Introduction

This section seeks to exploit material gathered for Guns of the Gurkhas, published in 2005 by International Military Antiques Inc., www.ima-usa.com, partly to prepare the ground for long-term study and partly to market the tens of thousands of guns (some British, others made in Nepal) that IMA and its partners had purchased from the Nepalese government several years earlier.

I was privileged to undertake the work with the assistance of David Harding, whose unmatched knowledge of the firearms of the East India Company enabled us to proceed surprisingly quickly. Since then, seeking to address as many of the unresolved questions as possible, I have been able to work with many other enthusiasts—in particular, Marcus Ray of The Ray Collection, Fort Worth, Texas, U.S.A., and Brigadier Prem Singh Basnyat of the Nepalese Army.

However, much contextual information which would have been useful to an industrial-archaeological historian had been lost in the random way in which many of the older guns had been stored in the Silekhana Palace in Kathmandu. And, in addition, very few written records have ever been found apart from reports made by the British Resident in Kathmandu and a few helpful India Office papers now held in the British Library.

Recognising that the pioneering Guns of the Gurkhas could not include all of the information being provided as containers of guns were gradually emptied, I wrote a series of articles for Classic Arms & Militaria and The Armourer in 2006–7. These advanced our knowledge, particularly of the Nepalese-made Francotte-Martini and Lee-Enfield rifles (neither of which were known to exist prior to 2002), and so this section of the archivingindustry website simply tries to keep the flow of information going. It also allows a variety of ideas to be tested in the absence of documentary evidence, but not with the permanency that is implicit in the printed page…

The information given here is concerned primarily with the guns that were made in Nepal; British weapons which were gifted to (or captured by!) Nepal are not currently included, as details can usually be found in Guns of the Gurkhas—still available from IMA.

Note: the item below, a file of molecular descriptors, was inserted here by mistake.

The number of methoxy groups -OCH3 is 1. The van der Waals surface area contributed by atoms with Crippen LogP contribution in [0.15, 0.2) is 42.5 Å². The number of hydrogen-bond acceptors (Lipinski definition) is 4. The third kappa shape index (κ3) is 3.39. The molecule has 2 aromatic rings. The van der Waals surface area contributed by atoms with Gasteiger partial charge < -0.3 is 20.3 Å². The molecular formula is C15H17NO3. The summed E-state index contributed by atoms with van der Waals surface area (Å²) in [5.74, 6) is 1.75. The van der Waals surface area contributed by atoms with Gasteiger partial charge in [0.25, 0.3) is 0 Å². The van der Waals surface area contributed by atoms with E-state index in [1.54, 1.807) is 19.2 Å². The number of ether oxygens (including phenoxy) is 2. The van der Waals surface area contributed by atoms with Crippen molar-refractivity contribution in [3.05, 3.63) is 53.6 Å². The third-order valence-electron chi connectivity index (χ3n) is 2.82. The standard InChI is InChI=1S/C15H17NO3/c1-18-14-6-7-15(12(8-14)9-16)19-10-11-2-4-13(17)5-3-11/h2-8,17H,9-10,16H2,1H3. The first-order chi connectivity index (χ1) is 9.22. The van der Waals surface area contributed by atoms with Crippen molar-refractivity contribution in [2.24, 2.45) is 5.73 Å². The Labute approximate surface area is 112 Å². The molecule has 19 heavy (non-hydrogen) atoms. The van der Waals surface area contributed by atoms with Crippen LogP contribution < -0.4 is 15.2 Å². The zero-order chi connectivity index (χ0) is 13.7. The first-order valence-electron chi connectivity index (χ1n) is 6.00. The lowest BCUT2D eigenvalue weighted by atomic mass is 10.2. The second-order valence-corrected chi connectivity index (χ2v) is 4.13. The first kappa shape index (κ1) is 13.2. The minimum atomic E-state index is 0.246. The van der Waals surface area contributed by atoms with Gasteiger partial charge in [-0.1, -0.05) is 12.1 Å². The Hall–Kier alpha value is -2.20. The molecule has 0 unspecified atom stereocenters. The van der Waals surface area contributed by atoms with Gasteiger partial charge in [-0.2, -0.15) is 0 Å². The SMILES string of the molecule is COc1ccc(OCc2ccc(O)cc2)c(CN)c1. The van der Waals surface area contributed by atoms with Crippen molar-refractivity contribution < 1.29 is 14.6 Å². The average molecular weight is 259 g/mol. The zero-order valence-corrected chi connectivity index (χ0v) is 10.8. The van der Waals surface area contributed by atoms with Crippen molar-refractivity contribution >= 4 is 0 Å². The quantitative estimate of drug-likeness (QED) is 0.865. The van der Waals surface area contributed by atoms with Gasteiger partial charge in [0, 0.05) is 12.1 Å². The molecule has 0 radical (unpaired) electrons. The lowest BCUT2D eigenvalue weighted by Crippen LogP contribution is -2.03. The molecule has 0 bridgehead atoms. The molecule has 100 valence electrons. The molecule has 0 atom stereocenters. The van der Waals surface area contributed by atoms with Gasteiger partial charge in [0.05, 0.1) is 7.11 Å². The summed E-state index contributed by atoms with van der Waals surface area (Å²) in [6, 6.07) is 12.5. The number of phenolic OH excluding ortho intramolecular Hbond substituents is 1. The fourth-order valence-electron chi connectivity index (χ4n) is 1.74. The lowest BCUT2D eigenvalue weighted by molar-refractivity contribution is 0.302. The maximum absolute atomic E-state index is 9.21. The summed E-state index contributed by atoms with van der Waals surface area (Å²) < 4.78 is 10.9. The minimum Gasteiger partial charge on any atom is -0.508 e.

HOW CAN YOU HELP?


The December 2017 edition of The Armourer contains an article summarising the current knowledge of these particular guns. However, there are still problems with the dates being ascribed to the Francotte-Martini-Henrys. An attempt is being made in the USA by Vern Easley—contact him directly on vern.easley@martinihenry.com—to correlate the markings and characteristics of as many surviving guns as possible. The most important questions are:

1. Is the butt plate iron or brass? (assuming it isn't missing!)
2. Is the knoxform, the breech-end of the barrel, long or short?
3. Does the gun have a cocking indicator and/or a transverse pin through the lower left side of the body?
4. Or have the holes for the indicator and the pin been welded shut?
5. Is there a chequered thumb-rest on the upper rear right side of the body?
6. Is the barrel held by a transverse pin through the fore-end between the body and the band, or does it hook into the front of the body beneath the barrel?

The markings also need to be photographed or described accurately, as identification of the suffix characters can be critically important. The Armourer reproduced an illustration showing the position of the individual marks, but the published version was too small to be readily understood. Click on the image below to retrieve a larger version!


Please help Vern by offering data from your guns, as this may ultimately unlock the secrets of the 'Nepalese Martini'.

Click on the individual illustrations below for more information...